The brother-in-law didn’t tell them he had been dumping thousands of gallons of bad wine on the property over a course of some ten years for fear they may test the ground water and he could end up responsible for an environmental catastrophe that would surely eclipse Love Canal!   With only a few cases of store bought wine remaining in the above ground cellar, we invited a few of the neighbors over for a meal and a friendly game of Boys versus Girls pool to provide some appearance of normalcy to thwart the ever vigilant Feds . . .

McMinnville is also home to the Evergreen Air and Space Museum . . 

Some kids, of course, simply refuse to ever grow up . . .

This may appear to be the virtual picture of serenity but just beneath the surface lays a gut wrenching fear as I’m standing there in the ocean holding on to those kite lines and thinking, “Most shark attacks occur in less than 3 feet of water.”   I am under contract to include, at this interval in my ramblings, some room for my budding nature photographer to exhibit her most recent flora, fauna and seascape photos . . .

Many of the nature shots she has taken we have happened upon during our morning walks.   These once enjoyable morning strolls have morphed into something resembling the Bataan death march as we have been walking farther, faster, steeper and deeper into the wilderness in an effort to stave off the impending consequence of lives spent in the pursuit of red wine and chocolate.   Last month I was ragging on the good people of Mendocino County, California, for their dedication to the bizarre but methinks they are somewhat lacking when compared to the coastal communities of Oregon . . .

This endeavor was prompted by the increasing number of “visits” by both the Environmental Protection Agency and Internal Revenue Agents whom were becoming ever more curious regarding rumors of vast quantities of Zim’s Zany Zin and Barebones Red being produced and stored on the property.  After several nights of clandestinely moving the barrels from above ground storage to the newly created underground facility, we finally racked the last of several hundred barrels . . .

It sure is amazing how wine has become the primary constant throughout the last few Updates.   My bride, of course, is entirely to blame for this anomaly.   That’s about it for this time but we’ll be heading back to the coast tomorrow and then on to Washington’s Olympic Peninsula and eventually Friday Harbor.   My brother-in-law pays us to visit there occasionally and annoy his ex-wife while she pays us to stay away.  Fair warning Joan, this year he was the high bidder so we’ll be arriving on your doorstep August 12 for a short visit.   We will provide the always popular green bean casserole for Thanksgiving dinner but will need to know where on the island we can rent formal attire for your New Year’s Eve gala, unless it will be held in the nude again this year.   An e-mail will be forthcoming outlining our dietary requirements and preferences in soap, shampoo, towels and bed linen.   Hugs!! Chuck and Kalyn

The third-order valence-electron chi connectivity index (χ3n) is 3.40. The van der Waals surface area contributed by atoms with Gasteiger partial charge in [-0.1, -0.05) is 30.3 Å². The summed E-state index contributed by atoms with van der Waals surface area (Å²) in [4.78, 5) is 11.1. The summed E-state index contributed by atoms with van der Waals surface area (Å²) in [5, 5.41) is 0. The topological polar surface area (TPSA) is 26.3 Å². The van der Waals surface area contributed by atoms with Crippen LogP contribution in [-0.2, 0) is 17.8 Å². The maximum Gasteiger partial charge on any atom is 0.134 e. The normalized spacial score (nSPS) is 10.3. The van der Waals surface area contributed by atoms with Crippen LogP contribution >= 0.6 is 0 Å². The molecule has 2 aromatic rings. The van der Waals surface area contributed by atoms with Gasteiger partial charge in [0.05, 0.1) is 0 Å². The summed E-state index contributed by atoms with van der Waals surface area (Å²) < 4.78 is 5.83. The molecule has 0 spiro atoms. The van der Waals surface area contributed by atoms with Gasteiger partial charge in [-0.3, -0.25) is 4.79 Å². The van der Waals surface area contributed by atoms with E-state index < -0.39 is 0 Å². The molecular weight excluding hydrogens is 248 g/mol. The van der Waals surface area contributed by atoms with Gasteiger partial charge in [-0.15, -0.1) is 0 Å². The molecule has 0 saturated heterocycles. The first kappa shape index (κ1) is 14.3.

Evergreen is home to the Spruce Goose, the wooden aircraft constructed by Howard Hughes and flown only once in Long Beach harbor in 1947.   The hangar containing the plane was closed on the day of our visit so we were unable to get any pictures of the actual aircraft but we’ve included the next best thing . . .

When traveling the Oregon coast there is one stop that you absolutely must include: the jet boats of the Rogue River . . .

Charlie’s arrival was the signal for the other flyers to break out the larger, more whimsical 
creations . . .

It generally required a combined effort of 2 or more of the girls to determine which ball was next in rotation and which pocket would be easiest to hit.   Our team had considered protesting this procedure as a technical violation of the rules but we, too, were haunted by our own albatross who required endless assistance in determining the next ball, locating the pocket, calculating the proper angle of the shot and distinguishing the pool table from the kitchen table . . .

Kite flying is one of those things that we usually take up in childhood but is somehow lost in our race toward elderhood (I love that word!) but the folks sponsoring the Kite Festival always have time to include kids from the audience in some fun time with “The Cat in the Hat” . . .

In short order the skies were filled with a variety of critters!    And before long it became evident that “size does matter” even in kiting . . .

Our last few days at the Zimmerman Fly Farm were spent excavating a subterranean wine cellar directly beneath the above ground model and cleverly concealing the entrance in the bed of an old Ford pickup...